It’s a different form of disability. The word is being redefined in recent years to also address less visible issues, like anxiety and depression, which can be precursors to suicide attempts. The grant will underwrite a program that will provide teens with a teen-centered “safe space” that combines the vibe of a non-clinical atmosphere (think art, games, music, even kick-boxing) but also in the presence of staffers who work with the teens and their specific treatment plan. It may grow into a full after-school program, or have weekend components. The number of teens involved will be limited by the selection process. It begins with a focus on high-schoolers who will be referred.
The two other grants are for one year, and for $25,000 each.
One went to Salty Family Services, an Ormond Beach-based non-profit looking to expand its services to individuals and families in distress to Flagler.
By way of example, Jeff Chaisson, co-founder of the organization with his wife Frances Chaisson, described how Salty Family Services helped one particular woman. She had moved to Florida to get out of an abusive relationship. She was living on borrowed time on a foreclosed property locally. She was walking the nine blocks to a laundromat to wash clothes when she happened to walk by Salty Church’s own free “laundry love” service. She connected with the Chaissons’ organization.
The woman was mentored for four months, her mentors “empowering her through encouragement,” Chaisson said. Salty Family Services’ networking, a key part of the service, kicked in. Before long, the woman received a donated car. She landed her first job in Flagler. Soon after that the service–which helps with utilities, rent, homelessness–secured enough money to help move her into her first local apartment. That was in 2017. Today, she owns her own cleaning business and employs two people.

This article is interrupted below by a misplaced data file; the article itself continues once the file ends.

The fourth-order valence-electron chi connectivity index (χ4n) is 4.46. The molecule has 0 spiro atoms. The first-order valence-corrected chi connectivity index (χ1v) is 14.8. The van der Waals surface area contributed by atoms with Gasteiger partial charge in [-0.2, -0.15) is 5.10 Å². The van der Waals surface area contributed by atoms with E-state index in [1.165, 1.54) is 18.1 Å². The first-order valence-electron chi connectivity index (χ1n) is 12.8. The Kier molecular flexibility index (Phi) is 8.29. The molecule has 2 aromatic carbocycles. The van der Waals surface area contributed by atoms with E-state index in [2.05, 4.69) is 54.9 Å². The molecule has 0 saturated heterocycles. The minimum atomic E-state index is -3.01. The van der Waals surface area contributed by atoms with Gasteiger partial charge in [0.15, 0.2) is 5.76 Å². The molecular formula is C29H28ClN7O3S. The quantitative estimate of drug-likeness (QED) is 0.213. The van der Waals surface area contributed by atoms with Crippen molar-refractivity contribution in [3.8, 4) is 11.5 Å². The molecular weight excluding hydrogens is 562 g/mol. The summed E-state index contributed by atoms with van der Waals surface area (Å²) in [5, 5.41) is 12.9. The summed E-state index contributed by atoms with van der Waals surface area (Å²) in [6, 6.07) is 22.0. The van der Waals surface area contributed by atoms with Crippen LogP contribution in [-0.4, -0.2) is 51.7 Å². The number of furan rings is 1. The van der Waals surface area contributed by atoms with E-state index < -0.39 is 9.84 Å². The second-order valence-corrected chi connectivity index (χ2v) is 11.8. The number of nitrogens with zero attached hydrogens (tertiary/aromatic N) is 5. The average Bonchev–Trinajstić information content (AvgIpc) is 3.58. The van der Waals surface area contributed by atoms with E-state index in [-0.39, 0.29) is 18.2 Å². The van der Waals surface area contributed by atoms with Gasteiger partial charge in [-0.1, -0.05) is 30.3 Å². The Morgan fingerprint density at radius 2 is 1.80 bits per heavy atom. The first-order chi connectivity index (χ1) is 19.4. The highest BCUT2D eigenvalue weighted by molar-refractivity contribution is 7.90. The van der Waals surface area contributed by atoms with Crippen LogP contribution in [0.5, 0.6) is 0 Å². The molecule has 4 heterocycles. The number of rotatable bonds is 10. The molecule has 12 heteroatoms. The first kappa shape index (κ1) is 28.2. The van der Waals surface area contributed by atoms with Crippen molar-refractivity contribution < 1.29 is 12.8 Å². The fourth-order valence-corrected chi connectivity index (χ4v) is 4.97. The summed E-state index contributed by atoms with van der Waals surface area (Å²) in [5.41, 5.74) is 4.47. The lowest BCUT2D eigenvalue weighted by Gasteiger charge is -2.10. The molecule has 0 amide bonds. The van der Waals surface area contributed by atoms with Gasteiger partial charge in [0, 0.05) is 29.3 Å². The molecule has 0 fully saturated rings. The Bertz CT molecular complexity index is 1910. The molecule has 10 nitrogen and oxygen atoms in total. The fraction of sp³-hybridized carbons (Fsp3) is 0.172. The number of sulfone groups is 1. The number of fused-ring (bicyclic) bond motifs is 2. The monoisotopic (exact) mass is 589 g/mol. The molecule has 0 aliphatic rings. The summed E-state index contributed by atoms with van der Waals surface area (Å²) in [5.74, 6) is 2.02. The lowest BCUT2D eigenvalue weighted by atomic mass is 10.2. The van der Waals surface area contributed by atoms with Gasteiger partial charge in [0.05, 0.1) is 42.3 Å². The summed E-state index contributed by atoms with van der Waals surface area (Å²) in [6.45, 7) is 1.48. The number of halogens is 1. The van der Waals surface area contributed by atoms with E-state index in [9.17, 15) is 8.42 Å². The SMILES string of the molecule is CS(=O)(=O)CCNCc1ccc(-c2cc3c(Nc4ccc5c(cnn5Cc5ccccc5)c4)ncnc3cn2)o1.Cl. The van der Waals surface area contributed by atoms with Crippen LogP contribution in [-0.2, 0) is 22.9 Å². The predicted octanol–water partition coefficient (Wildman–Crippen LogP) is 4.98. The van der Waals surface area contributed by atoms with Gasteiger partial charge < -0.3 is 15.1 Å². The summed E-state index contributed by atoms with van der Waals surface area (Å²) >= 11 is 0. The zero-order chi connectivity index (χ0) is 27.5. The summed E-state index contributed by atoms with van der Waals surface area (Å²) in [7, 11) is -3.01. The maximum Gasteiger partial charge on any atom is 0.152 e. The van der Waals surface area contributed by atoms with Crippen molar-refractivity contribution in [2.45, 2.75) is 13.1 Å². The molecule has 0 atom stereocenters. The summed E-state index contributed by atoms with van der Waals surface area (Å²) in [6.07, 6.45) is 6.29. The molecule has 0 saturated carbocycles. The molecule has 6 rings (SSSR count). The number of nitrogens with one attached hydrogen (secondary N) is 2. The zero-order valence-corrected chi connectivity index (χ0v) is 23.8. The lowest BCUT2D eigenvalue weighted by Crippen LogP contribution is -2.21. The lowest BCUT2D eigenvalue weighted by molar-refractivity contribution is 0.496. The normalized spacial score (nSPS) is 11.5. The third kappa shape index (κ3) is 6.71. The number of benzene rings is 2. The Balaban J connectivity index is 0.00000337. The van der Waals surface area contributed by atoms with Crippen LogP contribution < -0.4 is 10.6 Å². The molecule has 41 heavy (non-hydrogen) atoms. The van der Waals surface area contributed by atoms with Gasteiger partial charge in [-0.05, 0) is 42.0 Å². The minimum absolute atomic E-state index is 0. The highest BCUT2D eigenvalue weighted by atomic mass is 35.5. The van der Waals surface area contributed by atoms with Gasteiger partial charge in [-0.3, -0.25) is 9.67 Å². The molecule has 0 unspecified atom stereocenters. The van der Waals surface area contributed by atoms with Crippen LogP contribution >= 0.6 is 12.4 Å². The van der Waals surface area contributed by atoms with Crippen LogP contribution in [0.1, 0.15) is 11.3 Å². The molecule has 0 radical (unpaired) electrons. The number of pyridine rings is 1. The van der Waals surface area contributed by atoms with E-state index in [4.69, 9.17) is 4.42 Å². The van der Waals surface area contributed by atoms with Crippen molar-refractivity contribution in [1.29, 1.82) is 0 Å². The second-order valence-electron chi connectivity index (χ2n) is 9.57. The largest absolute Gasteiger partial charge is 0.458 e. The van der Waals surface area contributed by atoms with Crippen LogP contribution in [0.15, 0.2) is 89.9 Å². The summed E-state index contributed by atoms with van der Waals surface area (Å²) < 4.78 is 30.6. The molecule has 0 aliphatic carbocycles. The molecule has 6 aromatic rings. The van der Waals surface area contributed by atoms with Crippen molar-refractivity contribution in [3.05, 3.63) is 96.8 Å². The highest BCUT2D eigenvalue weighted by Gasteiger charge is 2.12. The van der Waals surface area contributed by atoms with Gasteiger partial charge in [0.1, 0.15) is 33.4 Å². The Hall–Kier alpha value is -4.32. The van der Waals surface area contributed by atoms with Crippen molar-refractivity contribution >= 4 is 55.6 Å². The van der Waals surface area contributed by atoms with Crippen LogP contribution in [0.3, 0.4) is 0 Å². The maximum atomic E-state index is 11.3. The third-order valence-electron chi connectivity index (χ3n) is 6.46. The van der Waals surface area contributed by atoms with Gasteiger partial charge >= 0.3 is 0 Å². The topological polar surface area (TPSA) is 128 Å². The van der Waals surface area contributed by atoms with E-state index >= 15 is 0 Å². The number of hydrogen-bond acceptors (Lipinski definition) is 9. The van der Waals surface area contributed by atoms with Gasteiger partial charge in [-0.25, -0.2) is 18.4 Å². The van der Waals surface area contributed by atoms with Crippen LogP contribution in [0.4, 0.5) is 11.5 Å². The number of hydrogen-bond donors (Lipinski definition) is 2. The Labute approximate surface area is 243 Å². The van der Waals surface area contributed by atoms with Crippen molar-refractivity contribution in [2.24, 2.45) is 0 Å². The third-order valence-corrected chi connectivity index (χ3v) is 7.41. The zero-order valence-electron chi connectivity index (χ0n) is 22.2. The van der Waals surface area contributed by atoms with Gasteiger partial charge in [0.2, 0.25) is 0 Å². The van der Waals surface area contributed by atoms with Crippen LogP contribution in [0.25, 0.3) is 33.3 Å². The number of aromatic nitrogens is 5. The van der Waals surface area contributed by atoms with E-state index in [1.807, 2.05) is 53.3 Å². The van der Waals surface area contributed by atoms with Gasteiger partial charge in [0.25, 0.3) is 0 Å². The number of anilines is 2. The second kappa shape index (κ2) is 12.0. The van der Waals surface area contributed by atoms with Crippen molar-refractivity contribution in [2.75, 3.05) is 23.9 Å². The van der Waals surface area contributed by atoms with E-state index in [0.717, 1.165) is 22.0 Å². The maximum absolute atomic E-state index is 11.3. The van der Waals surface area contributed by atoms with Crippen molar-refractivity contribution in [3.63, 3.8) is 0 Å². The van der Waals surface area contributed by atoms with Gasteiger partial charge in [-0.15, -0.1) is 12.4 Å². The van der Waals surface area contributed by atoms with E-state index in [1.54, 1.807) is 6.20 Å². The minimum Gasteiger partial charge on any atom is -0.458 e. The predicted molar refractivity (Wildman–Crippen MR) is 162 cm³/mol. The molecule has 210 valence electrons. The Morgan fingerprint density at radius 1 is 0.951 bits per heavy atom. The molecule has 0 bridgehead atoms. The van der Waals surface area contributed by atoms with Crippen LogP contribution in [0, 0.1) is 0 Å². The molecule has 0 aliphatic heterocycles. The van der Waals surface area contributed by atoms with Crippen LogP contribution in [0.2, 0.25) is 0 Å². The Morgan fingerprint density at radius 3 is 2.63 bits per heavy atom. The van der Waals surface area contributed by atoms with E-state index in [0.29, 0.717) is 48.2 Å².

“And that story could be replicated. I mean, I know so many stories,” says Colleen Conklin, the school board member who attends Salty Church and watched the service in action firsthand when she was among the Flagler Strong coordinators of the post-Hurricane Irma recovery efforts in Flagler Beach. Floodwaters had driven 400 families out of their homes. “They were one of the first to step up and really connect our families who were homeless,” Conklin said of Salty Services.
“So I think not just with Salty Services, but all of the organizations that were mentioned here today, the theme of it takes a village really is true in many, many ways,” Conklin said. “The need is so tremendous and great that there’s no one entity or organization that is going to meet all those needs. That really takes everyone coming together so there’s not a duplicated effort. And then resources can really be maximized.